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Archer, without first procuring a divorce from her husband, would offend great part of the audience. “Oh," replied Farquhar, gaily, when this message was delivered to him, “ tell her, I wish she was married to me instead of Sullen; for then, without the trouble of a divorce, I would give her my bond, that she should be a widow within a few days.”

In this allusion he was prophetic ;--and the apparent joy, with which he expected his dissolution, may be accounted for on the supposition--that the profligate characters, which he has pourtrayed in “The Beaux Stratagem,” were such as he had uniformly met with in the world;--and he was rejoiced to leave them all behind.

DRAMATIS PERSONA.

DRURY LANE.

COVENT GARDEN. AIMWELL

Mr. Holland. Mr. Brunton. 2

Mr. Claremont. MAN ARCHER

Mr. Elliston. Mr. Lewis. SULLEN

Mr. Powell. Mr. Murray. FOIGARD

Mr. Johnstone. Mr. Rock. BONIFACE

Mr. Palmer. Mr. Davenport. GIBBET

Mr. Wewitzer. Mr. Emery. HOUNSLOW

Mr. Maddocks. Mr. Atkins. BAGSHOT

Mr. Webb. Mr. Albot. SCRUB

Mr. Bannister. Mr. Munden. LADY BOUNTIFUL' Mrs. Sparks.

Mrs. Sparks. Mrs. Imory. MRS. SULLEN Mrs. Jordan. Mrs. Glover. DORINDA

Miss Mellon. Miss Brunton. CHERRY

Miss De Camp. Mrs. Martyr. Gipsex

Mrs. Scott. Mrs. Beverly,

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SCENE,-Litchfield.

THE

BEAUX STRATAGEM.

ACT THE FIRST.

SCENE I.

An Inn.

Enter BONIFACE, running.-Bar Bell rings. Bon. Chamberlain ! Maid! Cherry! Daughter Cherry! All asleep? all dead?

Enter CHERRY, running. Cher. Here! here! Why d'ye bawl so, father? d'ye think we have no ears?

Bon. You deserve to have none, you young minx: --The company of the Warrington coach has stood in the hall this hour, and nobody to show them to their chambers.

Cher. And let them wait, father;--there's neither red coat in the coach, nor footman behind it.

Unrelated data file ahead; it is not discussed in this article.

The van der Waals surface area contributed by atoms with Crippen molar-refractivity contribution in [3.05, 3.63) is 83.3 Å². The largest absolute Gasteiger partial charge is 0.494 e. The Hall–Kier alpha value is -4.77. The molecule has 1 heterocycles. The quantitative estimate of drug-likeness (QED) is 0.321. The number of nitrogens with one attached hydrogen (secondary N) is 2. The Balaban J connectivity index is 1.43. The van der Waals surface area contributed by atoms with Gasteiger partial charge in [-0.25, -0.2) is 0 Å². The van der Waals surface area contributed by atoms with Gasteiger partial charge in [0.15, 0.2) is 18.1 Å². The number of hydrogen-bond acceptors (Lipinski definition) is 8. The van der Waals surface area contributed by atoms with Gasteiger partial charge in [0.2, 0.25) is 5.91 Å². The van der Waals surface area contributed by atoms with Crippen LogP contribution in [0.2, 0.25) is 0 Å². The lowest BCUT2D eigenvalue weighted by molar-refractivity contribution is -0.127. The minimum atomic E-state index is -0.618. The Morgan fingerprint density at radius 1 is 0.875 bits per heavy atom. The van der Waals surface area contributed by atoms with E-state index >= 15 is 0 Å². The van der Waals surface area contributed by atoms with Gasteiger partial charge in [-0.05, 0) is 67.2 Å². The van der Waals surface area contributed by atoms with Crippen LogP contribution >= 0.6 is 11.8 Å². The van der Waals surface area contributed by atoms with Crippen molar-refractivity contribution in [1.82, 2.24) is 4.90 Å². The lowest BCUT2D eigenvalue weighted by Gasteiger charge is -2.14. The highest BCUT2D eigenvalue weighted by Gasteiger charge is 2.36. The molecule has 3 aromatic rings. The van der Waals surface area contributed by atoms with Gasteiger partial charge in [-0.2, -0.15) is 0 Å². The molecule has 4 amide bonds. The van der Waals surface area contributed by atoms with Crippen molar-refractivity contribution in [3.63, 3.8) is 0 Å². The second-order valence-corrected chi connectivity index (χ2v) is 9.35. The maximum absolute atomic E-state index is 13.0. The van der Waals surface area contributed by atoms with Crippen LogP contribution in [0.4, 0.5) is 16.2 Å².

Bon. But they threaten to go to another inn to-night.

Cher. That they. dare not, for fear the coachman should overturn them to-morrow--[Ringing.] Coming! coming !-Here's the London coach arrived. Enter several PEOPLE with Trunks, Bandboxes, and

other Luggage, and cross the Stage. Bon. Welcome, ladies.

Cher. Very welcome, gentlemen-Chamberlain, show the lion and the rose. [Exit with the COMPANY. Enter AIMWELL, in a Riding Habit, ARCHER as Foota

mun, carrying a Portmanteau. Bon. This way, this way, gentlemen.

Aim. Set down the things; go to the stable, and see my horses well rubbed. Arch. I shall, sir.

[Exit. Aim. You're my landlord, I suppose ?

Bon. Yes, sir, I'm old Will Boniface, pretty well known upon this road, as the saying is.

Aim. O, Mr. Boniface, your servant.

Bon. O, sir, --what will your honour please to drink, as the saying is?

lim. I have heard your town of Litchfield much famed for ale, I think : l'll taste that.

Bon. Sir, I have now in my cellar ten tun of the best ale in Staffordshire ; 'tis smooth as oil, sweet as milk, clear as amber, and strong as brandy, and will be just fourteen years old the fifth day of next March.

Aim. Your are very exact, I find, in the age of your ale. Pon. As punctual, sir, as I ani in the age

of

my children : I'll show you such ale-Here, tapster, broach number 1792, as the saying is :shall taste my Anno Domini- I have lived in Litchfield, man and boy, above eight and fifty years, and I believe have not consumed eight and fifty ounces of meat.

Aim. At a meal, you mean, if one may guess your sense by your bulk.

-Sir, you

Bon. Not in my life, sir ; I have fed purely upon ale : I have eat my ale, drank my ale, and I always sleep upon ale.

Enter TAPSTER, with a Tankard. Now, sir, you shall see: your worship's health : ha! delicious, delicious fancy it Burgundy, only fancy it, and 'tis worth ten shillings a quart.

Aim. [Drinks.] 'T'is confounded strong.

Bon. Strong! it must be so; or how would we be strong that drink it?

Aim. And have you lived so long upon this ale, landlord ?

Bon. Eight and fifty years, upon my credit, sir; but it killed my wife, poor woman, as the saying is.

Aim. How came that.to pass?

Bor. I don't know how, sir; she would not let the ale take its natural course, sir: she was for qualifying it every now and then with a dram, as the saying is, and an honest gentleman, that came this way from Ireland, made her a present of a dozen bottles of Usquebaugh but the poor womaiì was never well after ; but, however, I was obliged to the gentleman,

you know.

Aim. Why, was it the Usquebaugh that killed her?

Bon. My Lady Bountiful said so-she, good lady, did what could be done; she cured her of three tympanies, but the fourth carried her off; but she's happy, and I'm contented, as the saying is.

Aim. Who's that Lady Bountiful, you mentioned?

Bon. 'Ods my lite, sir, well drink her health. [Drinks.] My Lady Bountiful is one of the best of wonen: her last husband, Sir Charles Bountiful, left her worth a thousand pounds a year; and I believe she lays out one half on't in charitable uses, for the good of her neighbours: she cures all disorders inci

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